The UN’s anti-racism mission excludes Jews

5 June 2021

10:54 AM

5 June 2021

10:54 AM

António Guterres, the UN’s secretary-general, has described rising anti-Semitism as a ‘multi-headed monster’ of intolerance that’s creating a ‘tsunami of hatred’ across the world, and the UN proclaims ‘anti-racism’ as its defining ideology. But the UN is failing to confront discrimination and violence against Jews — and at times even nurturing it.

The UN special papporteur on racism, E. Tendayi Achiume, ought to be among the leading global voices speaking out against Jew hate. Last year, she called on Bulgaria to stop hate speech and discrimination against the Roma, she urged the Human Rights Council to address abuses against people of African descent and she appealed to world leaders to confront ‘structural forms of racial and ethnic injustice’.

Yet Achiume has a blind spot about one kind of racial and ethnic injustice. When ‘anti-Zionist’ activists descend on Jewish neighborhoods with calls to ‘kill and rape’ Jewish women, and when Jews were targeted by protesters chanting ‘Zionists are terrorists’ at rallies around the world, Achiume says nothing.

She did, though, produce a report on anti-Semitism in 2019. But that only addressed the resurgence of anti-Semitism in the context of ‘neo-Nazi and related intolerance’. This exposes a fundamental flaw in the UN system, one amplified and promoted by influencers, thought leaders, academics and journalists: Jew-hatred can only be acknowledged when it carries a tiki torch. When it comes cloaked in the language of ‘racial justice’, it’s excused or ignored.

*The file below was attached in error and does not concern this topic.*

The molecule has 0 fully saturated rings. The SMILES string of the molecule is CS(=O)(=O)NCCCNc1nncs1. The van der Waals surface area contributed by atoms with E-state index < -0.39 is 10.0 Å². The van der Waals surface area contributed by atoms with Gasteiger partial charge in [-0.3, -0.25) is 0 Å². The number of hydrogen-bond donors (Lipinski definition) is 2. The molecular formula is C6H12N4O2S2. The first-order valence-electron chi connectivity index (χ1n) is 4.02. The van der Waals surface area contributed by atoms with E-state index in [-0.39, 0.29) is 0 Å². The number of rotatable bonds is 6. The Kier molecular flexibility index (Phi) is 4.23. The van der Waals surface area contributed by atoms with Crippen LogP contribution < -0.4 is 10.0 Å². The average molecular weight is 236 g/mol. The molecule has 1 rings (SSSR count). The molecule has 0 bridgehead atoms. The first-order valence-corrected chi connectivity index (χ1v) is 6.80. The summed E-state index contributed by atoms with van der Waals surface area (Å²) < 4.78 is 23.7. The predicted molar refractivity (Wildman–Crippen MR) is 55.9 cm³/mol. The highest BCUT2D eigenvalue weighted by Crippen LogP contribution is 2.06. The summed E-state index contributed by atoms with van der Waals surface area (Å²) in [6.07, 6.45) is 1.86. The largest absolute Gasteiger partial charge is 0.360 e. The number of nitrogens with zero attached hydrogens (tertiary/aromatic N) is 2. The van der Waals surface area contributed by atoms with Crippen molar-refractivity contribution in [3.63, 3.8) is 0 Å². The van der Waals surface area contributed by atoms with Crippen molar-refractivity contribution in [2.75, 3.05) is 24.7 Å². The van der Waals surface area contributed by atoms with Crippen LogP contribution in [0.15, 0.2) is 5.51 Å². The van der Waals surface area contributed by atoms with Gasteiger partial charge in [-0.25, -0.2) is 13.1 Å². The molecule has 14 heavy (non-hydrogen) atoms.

The UN human rights chief, Michelle Bachelet, has also been silent about race-based violence against Jews. Not only that, she’s lined up with the inciters. She recently marked the 20th anniversary of 2001 World Conference Against Racism, held in Durban, South Africa, by endorsing its racist final declaration. Instead of combating racism as it claimed to, the Durban conference became one of the worst international manifestations of anti-Semitism in the postwar period.

The Durban conference featured ugly displays of intolerance, anti-Semitism and baseless claims against the Jewish state. Anti-Israel activists gathered from all over the world to accuse the Jewish state of crimes against humanity. They equated Zionism with racism, threatened Jewish activists, and brandished anti-Semitic caricatures of money-clutching Jews with hooked noses and fangs dripping with blood. Two decades later, these memes recur in the anti-Jewish invective spouted by left-wing activists in the name of ‘racial justice’.

Like his human rights chief, Secretary-General António Guterres has also said nothing about the rise in attacks against Jews, much of it incited by anti-Zionists on the left. Last year, however, Guterres tapped the Spanish diplomat Miguel Moratinos to enhance the UN’s ‘system-wide response’ against anti-Semitism. In March, Moratinos noted that mounting anti-Semitism on social media is of ‘unanimous concern’. Now would be an appropriate time for him to address the online proliferation of anti-Jewish propaganda like ‘Hitler was Right’, which was tweeted more than 17,000 times after the recent outbreak of violence between Israel and Hamas. Curiously, however, Moratinos has been silent.